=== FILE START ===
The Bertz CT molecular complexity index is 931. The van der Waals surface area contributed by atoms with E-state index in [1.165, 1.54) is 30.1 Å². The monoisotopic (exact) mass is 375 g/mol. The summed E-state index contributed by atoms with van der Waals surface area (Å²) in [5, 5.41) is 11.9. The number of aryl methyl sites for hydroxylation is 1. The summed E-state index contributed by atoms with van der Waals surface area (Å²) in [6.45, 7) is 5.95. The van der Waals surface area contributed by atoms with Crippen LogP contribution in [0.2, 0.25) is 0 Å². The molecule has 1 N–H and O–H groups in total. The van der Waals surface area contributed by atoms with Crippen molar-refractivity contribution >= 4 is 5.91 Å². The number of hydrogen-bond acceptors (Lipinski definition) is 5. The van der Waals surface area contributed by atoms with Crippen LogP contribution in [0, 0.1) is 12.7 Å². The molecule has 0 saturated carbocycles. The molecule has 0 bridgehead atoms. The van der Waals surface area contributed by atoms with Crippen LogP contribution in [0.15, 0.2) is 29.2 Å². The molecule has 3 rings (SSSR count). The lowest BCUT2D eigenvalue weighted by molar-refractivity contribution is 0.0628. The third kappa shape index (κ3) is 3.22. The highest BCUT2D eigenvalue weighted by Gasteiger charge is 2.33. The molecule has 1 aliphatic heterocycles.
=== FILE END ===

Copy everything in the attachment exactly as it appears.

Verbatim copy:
The Bertz CT molecular complexity index is 931. The van der Waals surface area contributed by atoms with E-state index in [1.165, 1.54) is 30.1 Å². The monoisotopic (exact) mass is 375 g/mol. The summed E-state index contributed by atoms with van der Waals surface area (Å²) in [5, 5.41) is 11.9. The number of aryl methyl sites for hydroxylation is 1. The summed E-state index contributed by atoms with van der Waals surface area (Å²) in [6.45, 7) is 5.95. The van der Waals surface area contributed by atoms with Crippen LogP contribution in [0.2, 0.25) is 0 Å². The molecule has 1 N–H and O–H groups in total. The van der Waals surface area contributed by atoms with Crippen molar-refractivity contribution >= 4 is 5.91 Å². The number of hydrogen-bond acceptors (Lipinski definition) is 5. The van der Waals surface area contributed by atoms with Crippen LogP contribution in [0, 0.1) is 12.7 Å². The molecule has 0 saturated carbocycles. The molecule has 0 bridgehead atoms. The van der Waals surface area contributed by atoms with Crippen LogP contribution in [0.15, 0.2) is 29.2 Å². The molecule has 3 rings (SSSR count). The lowest BCUT2D eigenvalue weighted by molar-refractivity contribution is 0.0628. The third kappa shape index (κ3) is 3.22. The highest BCUT2D eigenvalue weighted by Gasteiger charge is 2.33. The molecule has 1 aliphatic heterocycles.